There's Nothing Weird About Having Empathy for the Boston Bomber
As a species, we don't really need "evil" anymore.
You are probably not a psychopath or currently suffering from some other variety of mental illness or developmental disorder that limits your capacity for empathy. You have the ability to, put simply, put yourself in the shoes of another living human. That's good: humans evolved to have this capacity for empathy for a reason. Which sounds kind of like a tautology but really isn't: we developed the ability to feel for others to understand the actions of others, such that we ourselves can better survive and thrive on Earth and, you know, have babies and stuff.
It's not much more poetic than that. So, having empathy, you might be confronted with an uncomfortable feeling about Dzhokhar Tsarnaev, the 19-year-old Russian-born suburbanite currently struggling to not die in a very, very well-guarded hospital room in Boston. That feeling is feeling sorry for him, and it is most definitely not the feeling that you are supposed to have and you might have even kept it to yourself. See, feeling empathy for a suspected terrorist also feels like it should carry with it an absence of empathy for the many innocent people maimed or killed in the twin Boston Marathon explosions and the aftermath, though there's no good reason those two feelings should be mutually exclusive or contradictory.
There's another adaptive skill that humans have refined over the millenia: stories. Real villains are a construction of storytelling convenience; fundamental evil is a device, not a reality. Turns out generalising good and evil is handy for the persistence of the genetic code, at least historically. Psychology celeb Steven Pinker writes:
Intelligent systems often best reason by experiment, real or simulated: they set up a situation whose outcome they cannot predict beforehand, let it unfold according to fixed causal laws, observe the results, and file away a generalization about how what becomes of such entities in such situations. Fiction, then, would be a kind of thought experiment, in which agents are allowed to play out plausible interactions in a more-or-less lawful virtual world.
But, empathy. It's hard to have empathy with the broad stroke of "evil." Maybe as a de-generalising force, it seems contradictory to the above quote, but empathy is also a trait that allows the creation of better, more finely-tuned simulations/stories. And better simulations mean better chances of preventing things like this from happening again, rather than painting the bombers as fundamentally "bad," no matter how tempting that might be.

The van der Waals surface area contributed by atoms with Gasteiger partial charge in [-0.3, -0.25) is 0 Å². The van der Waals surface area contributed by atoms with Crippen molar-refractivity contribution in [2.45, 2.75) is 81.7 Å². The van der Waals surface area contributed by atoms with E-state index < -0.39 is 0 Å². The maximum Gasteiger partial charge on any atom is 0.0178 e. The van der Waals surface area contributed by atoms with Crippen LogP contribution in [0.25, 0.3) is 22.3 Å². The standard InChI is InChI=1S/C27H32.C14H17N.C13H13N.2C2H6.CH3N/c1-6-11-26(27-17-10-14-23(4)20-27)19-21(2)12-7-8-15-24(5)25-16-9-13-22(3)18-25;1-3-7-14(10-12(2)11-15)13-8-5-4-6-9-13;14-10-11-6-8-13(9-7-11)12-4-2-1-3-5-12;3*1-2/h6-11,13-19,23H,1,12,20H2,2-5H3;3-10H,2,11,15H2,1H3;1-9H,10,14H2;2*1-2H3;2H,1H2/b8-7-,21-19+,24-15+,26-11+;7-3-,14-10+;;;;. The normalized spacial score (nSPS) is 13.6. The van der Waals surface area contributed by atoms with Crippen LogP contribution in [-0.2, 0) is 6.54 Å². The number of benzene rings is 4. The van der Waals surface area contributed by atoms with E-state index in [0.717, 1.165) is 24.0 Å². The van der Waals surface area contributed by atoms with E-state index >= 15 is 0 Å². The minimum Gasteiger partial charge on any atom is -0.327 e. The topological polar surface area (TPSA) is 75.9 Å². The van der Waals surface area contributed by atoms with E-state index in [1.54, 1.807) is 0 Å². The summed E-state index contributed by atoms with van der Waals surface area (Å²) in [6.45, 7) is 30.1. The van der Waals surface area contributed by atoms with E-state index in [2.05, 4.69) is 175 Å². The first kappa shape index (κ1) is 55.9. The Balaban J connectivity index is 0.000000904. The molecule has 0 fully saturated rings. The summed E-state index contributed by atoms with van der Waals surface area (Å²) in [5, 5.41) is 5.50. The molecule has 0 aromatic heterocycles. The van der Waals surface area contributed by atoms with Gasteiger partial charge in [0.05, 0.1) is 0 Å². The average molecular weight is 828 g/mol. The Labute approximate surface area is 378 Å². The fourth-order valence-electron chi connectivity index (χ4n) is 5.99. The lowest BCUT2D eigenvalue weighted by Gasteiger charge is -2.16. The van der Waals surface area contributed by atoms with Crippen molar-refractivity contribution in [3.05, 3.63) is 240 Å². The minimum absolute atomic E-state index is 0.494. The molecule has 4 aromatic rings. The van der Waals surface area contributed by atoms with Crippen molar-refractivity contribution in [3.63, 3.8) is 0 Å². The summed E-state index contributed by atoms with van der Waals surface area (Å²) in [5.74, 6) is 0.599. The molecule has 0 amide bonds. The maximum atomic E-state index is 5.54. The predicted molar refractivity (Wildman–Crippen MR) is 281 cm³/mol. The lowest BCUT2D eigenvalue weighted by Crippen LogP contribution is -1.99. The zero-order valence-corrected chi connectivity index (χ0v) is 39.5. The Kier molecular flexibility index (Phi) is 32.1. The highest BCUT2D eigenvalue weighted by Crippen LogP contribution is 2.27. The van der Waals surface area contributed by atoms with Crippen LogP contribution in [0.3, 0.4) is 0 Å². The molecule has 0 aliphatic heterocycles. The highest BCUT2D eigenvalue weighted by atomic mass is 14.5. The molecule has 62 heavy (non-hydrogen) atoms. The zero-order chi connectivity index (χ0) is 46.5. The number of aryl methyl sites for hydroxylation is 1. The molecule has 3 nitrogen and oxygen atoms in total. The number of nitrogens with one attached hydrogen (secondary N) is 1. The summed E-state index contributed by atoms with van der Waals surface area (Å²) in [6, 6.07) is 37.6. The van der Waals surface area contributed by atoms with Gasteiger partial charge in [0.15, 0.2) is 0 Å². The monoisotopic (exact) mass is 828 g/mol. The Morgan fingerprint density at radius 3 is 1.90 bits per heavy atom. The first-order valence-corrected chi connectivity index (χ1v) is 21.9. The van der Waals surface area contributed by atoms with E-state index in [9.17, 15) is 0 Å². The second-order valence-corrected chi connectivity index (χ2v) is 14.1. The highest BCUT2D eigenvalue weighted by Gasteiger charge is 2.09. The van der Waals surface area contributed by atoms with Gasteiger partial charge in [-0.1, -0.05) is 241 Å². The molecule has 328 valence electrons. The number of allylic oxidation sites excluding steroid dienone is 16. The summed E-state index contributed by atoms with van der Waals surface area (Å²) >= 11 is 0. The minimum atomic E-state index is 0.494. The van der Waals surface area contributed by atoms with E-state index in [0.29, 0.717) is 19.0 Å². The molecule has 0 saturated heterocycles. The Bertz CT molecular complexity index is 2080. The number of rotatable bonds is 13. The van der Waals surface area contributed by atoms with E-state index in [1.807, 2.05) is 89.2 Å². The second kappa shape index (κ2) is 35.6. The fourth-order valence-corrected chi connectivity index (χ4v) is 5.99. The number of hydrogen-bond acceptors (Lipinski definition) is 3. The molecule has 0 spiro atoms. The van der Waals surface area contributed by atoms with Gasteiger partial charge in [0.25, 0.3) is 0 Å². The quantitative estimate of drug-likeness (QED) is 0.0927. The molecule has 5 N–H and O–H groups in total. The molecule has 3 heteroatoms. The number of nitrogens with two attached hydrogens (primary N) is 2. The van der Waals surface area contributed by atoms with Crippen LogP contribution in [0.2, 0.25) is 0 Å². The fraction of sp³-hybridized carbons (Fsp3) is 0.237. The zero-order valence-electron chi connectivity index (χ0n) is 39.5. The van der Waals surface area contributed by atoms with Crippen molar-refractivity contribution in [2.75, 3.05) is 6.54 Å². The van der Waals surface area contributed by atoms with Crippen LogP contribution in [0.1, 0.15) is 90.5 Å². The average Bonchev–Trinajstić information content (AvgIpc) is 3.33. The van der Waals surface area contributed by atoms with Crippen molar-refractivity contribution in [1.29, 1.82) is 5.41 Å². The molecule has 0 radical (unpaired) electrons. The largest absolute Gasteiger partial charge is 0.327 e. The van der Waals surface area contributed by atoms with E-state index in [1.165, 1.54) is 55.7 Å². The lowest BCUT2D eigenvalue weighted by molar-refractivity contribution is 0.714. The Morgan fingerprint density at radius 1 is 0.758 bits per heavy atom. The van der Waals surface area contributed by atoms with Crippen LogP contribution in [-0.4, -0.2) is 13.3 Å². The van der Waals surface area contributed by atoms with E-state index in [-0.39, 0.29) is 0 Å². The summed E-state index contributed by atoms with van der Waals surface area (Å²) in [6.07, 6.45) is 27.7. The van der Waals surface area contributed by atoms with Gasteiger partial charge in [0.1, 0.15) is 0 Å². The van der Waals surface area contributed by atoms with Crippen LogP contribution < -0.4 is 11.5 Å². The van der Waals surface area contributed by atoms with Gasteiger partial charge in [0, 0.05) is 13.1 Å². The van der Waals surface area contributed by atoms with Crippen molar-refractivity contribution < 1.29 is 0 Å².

As a species, we don't really need "evil" anymore. That is, we can do better. We have evolved past it. We evolve better without it.
Empathy, however, is something we need. It helps us to be just, of course. Can a motive even exist without empathy? It's a trait needed not just for basic legal analysis, but to even say that we're dealing in actual justice. In the bit of internet researching I did for this post, I actually found arguments for a separation of empathy and the law: just the facts, your honor, as if empathy is something that exists purely in the domain of emotion.
There are apparently a good number of people who can't discern between mercy, sympathy, and attempting to understand the conditions that others exist within. Whether or not he's adhered to it since, President Obama urged empathy back in 2007:
We need somebody who’s got the heart, the empathy, to recognize what it’s like to be a young teenage mom. The empathy to understand what it’s like to be poor, or African American, or gay, or disabled, or old. And that’s the criteria by which I’m going to be selecting my judges.
This seems like as good a time as any to point out that the U.S. Attorney for the District of Massachusetts is Carmen Ortiz, a name you might recall from the case of internet activist Aaron Swartz. Under Ortiz' watch, Swartz was prosecuted to the maximum, to "send a message," in her own words.
Sending a message is, of course, not empathetic justice but borne out of politics, retribution, and, well, the desire to send a message. To others. In a way, it's the opposite of empathy. It uses its subject--who, in Swartz' case, committed suicide before being tried--as a token, not a person to be empathized with. If that was the case with an American hacktivist copyright criminal, expecting anything like empathy for a foreign-born domestic terrorist sounds like a joke. That doesn't mean we can't feel it, even if it also feels weird and wrong.
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